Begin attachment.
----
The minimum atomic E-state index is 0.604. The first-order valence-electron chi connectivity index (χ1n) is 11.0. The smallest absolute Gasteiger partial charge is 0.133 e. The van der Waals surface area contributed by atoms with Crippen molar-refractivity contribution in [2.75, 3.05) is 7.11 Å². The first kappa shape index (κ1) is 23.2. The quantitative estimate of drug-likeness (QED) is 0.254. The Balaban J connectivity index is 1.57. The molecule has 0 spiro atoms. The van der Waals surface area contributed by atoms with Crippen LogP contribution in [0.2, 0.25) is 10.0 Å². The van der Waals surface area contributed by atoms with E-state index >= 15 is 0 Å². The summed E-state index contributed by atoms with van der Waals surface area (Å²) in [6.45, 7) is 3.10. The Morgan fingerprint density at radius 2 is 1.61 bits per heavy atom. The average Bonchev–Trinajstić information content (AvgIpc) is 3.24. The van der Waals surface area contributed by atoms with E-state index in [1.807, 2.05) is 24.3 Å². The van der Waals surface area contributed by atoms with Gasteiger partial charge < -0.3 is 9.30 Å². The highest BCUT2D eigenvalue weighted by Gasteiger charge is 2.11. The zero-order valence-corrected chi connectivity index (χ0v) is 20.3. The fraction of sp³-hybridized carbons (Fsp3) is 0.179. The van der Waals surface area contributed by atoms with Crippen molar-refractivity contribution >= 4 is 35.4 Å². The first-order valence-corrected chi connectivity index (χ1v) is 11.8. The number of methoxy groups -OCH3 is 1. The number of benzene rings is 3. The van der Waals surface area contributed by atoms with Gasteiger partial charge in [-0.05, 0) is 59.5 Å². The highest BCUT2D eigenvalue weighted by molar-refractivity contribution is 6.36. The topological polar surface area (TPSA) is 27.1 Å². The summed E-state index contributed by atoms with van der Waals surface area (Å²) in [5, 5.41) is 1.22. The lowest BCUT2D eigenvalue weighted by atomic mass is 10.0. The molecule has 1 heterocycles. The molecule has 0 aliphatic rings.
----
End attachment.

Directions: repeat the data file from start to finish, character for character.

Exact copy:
The minimum atomic E-state index is 0.604. The first-order valence-electron chi connectivity index (χ1n) is 11.0. The smallest absolute Gasteiger partial charge is 0.133 e. The van der Waals surface area contributed by atoms with Crippen molar-refractivity contribution in [2.75, 3.05) is 7.11 Å². The first kappa shape index (κ1) is 23.2. The quantitative estimate of drug-likeness (QED) is 0.254. The Balaban J connectivity index is 1.57. The molecule has 0 spiro atoms. The van der Waals surface area contributed by atoms with Crippen LogP contribution in [0.2, 0.25) is 10.0 Å². The van der Waals surface area contributed by atoms with E-state index >= 15 is 0 Å². The summed E-state index contributed by atoms with van der Waals surface area (Å²) in [6.45, 7) is 3.10. The Morgan fingerprint density at radius 2 is 1.61 bits per heavy atom. The average Bonchev–Trinajstić information content (AvgIpc) is 3.24. The van der Waals surface area contributed by atoms with E-state index in [1.807, 2.05) is 24.3 Å². The van der Waals surface area contributed by atoms with Gasteiger partial charge < -0.3 is 9.30 Å². The highest BCUT2D eigenvalue weighted by Gasteiger charge is 2.11. The zero-order valence-corrected chi connectivity index (χ0v) is 20.3. The fraction of sp³-hybridized carbons (Fsp3) is 0.179. The van der Waals surface area contributed by atoms with Crippen molar-refractivity contribution >= 4 is 35.4 Å². The first-order valence-corrected chi connectivity index (χ1v) is 11.8. The number of methoxy groups -OCH3 is 1. The number of benzene rings is 3. The van der Waals surface area contributed by atoms with Gasteiger partial charge in [-0.05, 0) is 59.5 Å². The highest BCUT2D eigenvalue weighted by molar-refractivity contribution is 6.36. The topological polar surface area (TPSA) is 27.1 Å². The summed E-state index contributed by atoms with van der Waals surface area (Å²) in [5, 5.41) is 1.22. The lowest BCUT2D eigenvalue weighted by atomic mass is 10.0. The molecule has 1 heterocycles. The molecule has 0 aliphatic rings.